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 user 2007-12-28 at 12:23:00 pm Views: 54
  • #19298

    Humans ‘drive out large mammals’
    80% of the Earth’s surface has experienced a sharp fall in the number
    of large mammals as a result of human activities, a study suggests.By
    examining records dating back to AD1500, US researchers found that at
    least 35% of mammals over 20kg had seen their range cut by more than
    half.They said urgent action was needed to protect the animals, which
    were being hunted or suffering habitat loss.

    The findings have been published in the Journal of Mammalogy.
    research, carried out by a team of scientists from Princeton University
    and conservation group WWF-US, has been described as the first
    “measurement of human impacts on biodiversity based on the absence of
    native, large mammals”.”Perhaps the most striking result of our study
    is that [the] 109 places that still retain the same roster of large
    mammals as in AD1500 are either small, intensively managed reserved or
    places of extremes,” revealed lead author John Morrison, WWF-US’s
    director of conservation measures.”Remote areas are either too hot,
    dry, wet, frozen [or] swampy to support intensive activities.”

    researchers compared the current ranges of the world’s largest 263 land
    mammals with their distribution 500 years ago.The species that suffered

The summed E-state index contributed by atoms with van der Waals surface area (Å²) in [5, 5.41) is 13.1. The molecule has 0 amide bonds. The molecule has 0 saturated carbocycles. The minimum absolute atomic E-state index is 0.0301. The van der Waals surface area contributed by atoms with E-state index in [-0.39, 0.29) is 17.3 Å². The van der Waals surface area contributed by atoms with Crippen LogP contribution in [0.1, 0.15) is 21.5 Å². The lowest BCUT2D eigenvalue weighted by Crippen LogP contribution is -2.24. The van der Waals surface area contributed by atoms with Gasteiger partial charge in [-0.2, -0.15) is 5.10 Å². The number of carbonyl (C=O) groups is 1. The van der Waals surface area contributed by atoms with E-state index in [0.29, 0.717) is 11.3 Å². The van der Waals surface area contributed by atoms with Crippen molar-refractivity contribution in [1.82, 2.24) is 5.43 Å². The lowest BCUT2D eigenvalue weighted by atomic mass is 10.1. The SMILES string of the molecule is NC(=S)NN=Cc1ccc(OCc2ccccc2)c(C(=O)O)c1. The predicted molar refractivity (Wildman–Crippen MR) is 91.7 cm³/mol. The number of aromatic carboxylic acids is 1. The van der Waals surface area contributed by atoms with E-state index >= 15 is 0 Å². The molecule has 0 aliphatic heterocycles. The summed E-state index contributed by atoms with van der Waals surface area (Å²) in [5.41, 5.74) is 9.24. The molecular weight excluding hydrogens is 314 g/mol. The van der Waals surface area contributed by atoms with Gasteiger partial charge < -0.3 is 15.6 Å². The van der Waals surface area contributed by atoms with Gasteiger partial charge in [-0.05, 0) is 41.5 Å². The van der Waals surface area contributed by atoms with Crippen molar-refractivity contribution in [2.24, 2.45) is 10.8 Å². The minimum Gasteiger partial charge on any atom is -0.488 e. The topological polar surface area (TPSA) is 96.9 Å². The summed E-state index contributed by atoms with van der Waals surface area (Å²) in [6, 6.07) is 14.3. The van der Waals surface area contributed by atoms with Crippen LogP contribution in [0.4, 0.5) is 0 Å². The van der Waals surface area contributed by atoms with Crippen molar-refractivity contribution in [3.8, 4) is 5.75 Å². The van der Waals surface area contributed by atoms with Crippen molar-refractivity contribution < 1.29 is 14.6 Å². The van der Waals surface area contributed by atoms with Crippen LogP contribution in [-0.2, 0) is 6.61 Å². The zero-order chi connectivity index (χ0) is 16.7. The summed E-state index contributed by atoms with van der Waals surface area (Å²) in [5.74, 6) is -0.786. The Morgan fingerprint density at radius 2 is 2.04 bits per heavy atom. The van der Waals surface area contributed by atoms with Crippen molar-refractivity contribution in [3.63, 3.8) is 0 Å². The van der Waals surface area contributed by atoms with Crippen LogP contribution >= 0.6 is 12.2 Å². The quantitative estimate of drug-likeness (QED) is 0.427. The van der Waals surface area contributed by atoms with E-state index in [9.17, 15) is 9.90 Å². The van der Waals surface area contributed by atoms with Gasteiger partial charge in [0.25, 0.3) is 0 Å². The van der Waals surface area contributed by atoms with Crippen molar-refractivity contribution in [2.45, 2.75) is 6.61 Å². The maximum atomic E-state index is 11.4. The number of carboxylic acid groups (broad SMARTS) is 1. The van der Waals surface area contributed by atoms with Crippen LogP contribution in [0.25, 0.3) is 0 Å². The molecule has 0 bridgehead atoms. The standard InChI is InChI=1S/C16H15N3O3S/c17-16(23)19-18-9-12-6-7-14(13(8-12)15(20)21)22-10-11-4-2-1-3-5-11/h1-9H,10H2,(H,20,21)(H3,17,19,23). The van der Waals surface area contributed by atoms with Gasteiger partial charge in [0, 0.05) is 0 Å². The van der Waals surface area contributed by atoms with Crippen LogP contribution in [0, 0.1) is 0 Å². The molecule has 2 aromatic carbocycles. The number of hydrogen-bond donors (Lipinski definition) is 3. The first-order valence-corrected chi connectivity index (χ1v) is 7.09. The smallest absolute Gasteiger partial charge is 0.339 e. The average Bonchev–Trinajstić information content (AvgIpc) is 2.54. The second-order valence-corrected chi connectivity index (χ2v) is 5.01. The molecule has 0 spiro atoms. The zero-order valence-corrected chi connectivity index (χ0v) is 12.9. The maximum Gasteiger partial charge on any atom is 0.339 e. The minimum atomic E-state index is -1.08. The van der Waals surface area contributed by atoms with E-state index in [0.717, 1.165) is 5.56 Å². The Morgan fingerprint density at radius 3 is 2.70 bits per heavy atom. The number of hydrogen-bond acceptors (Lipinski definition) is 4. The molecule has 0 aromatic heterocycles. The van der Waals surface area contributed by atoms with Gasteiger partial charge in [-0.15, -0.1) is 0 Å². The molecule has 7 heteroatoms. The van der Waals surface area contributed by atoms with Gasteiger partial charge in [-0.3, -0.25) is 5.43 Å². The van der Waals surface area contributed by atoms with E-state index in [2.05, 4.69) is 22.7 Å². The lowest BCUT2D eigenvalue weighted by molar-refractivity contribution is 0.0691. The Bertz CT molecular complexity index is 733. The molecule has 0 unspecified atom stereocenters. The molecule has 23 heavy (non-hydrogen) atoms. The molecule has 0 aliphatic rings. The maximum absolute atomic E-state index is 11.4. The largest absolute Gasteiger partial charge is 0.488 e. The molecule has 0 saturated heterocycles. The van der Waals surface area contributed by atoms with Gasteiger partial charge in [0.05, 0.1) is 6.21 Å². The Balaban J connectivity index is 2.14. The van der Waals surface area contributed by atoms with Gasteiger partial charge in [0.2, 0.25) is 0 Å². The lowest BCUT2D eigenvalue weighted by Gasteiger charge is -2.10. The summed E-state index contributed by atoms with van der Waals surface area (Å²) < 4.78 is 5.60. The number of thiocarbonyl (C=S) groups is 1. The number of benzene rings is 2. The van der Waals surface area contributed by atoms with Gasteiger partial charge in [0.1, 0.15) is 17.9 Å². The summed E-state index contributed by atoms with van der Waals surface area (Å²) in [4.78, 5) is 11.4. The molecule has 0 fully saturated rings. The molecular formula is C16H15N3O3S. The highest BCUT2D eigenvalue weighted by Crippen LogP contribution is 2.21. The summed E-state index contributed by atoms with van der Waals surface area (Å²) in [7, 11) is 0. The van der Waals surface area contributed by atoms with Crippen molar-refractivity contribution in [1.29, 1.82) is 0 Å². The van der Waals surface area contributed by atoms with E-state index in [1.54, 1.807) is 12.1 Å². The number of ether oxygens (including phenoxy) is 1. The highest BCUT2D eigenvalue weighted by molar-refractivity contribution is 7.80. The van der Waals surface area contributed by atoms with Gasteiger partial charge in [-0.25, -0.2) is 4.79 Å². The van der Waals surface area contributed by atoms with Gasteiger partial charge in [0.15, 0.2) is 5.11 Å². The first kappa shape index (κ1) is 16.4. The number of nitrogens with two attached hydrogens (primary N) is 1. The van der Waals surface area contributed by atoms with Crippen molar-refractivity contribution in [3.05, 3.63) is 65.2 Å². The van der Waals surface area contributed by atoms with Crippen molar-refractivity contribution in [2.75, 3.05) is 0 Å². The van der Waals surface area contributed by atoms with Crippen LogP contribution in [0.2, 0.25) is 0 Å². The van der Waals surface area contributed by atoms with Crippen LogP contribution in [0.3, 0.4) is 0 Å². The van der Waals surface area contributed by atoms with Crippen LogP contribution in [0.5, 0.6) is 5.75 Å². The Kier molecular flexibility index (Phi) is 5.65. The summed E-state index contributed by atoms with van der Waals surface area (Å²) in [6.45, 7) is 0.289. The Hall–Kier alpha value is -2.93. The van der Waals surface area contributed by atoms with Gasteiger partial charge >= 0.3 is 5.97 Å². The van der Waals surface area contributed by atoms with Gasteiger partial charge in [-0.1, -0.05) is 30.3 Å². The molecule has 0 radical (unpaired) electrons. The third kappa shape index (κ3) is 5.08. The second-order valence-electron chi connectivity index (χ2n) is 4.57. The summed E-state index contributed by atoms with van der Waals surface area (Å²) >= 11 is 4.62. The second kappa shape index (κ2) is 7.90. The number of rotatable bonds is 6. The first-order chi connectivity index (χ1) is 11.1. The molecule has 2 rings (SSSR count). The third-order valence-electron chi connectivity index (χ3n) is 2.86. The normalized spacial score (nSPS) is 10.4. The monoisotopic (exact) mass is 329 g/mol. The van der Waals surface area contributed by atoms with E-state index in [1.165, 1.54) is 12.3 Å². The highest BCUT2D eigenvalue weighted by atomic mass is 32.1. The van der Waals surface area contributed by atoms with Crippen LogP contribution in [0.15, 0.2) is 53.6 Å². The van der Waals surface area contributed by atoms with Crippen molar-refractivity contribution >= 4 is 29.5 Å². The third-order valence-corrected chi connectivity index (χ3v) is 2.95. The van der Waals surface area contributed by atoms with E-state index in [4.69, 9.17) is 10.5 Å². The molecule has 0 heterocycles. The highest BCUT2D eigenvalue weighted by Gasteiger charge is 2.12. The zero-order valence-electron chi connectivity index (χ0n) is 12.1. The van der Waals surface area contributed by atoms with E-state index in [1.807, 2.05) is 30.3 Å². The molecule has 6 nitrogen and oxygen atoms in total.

the greatest loss were “habitat generalists”, including tigers,
    leopards, lions, American bison, elk and wolves.Geographically,
    Australasia fared best, holding on to 68% of its large mammals. At the
    other end of the scale, South-East Asia only had 1% of the mega fauna
    that roamed the region in AD1500.In their paper, the scientists
    explained why large mammals were so important for maintaining the
    ecological equilibrium.”Large carnivores frequently shape the number,
    distribution and behaviour of their prey,” the researchers wrote.”Large
    herbivores function as ecological engineers by changing the structure
    and species composition of surrounding vegetation.”Furthermore, both
    sets of mammals profoundly influence the environment beyond direct
    species interactions, such as through [the food chain].”

    chief scientist Eric Dinerstein said he hoped the findings would help
    focus conservation efforts.”We can now pinpoint places where large
    mammal assemblages still play important roles in terrestrial
    ecosystems,” he explained.”Through strategic re-introductions – such as
    returning wolves to Yellowstone – we can restore… places missing one
    or two species and recover the ecological fabric of these important
    conservation landscapes.”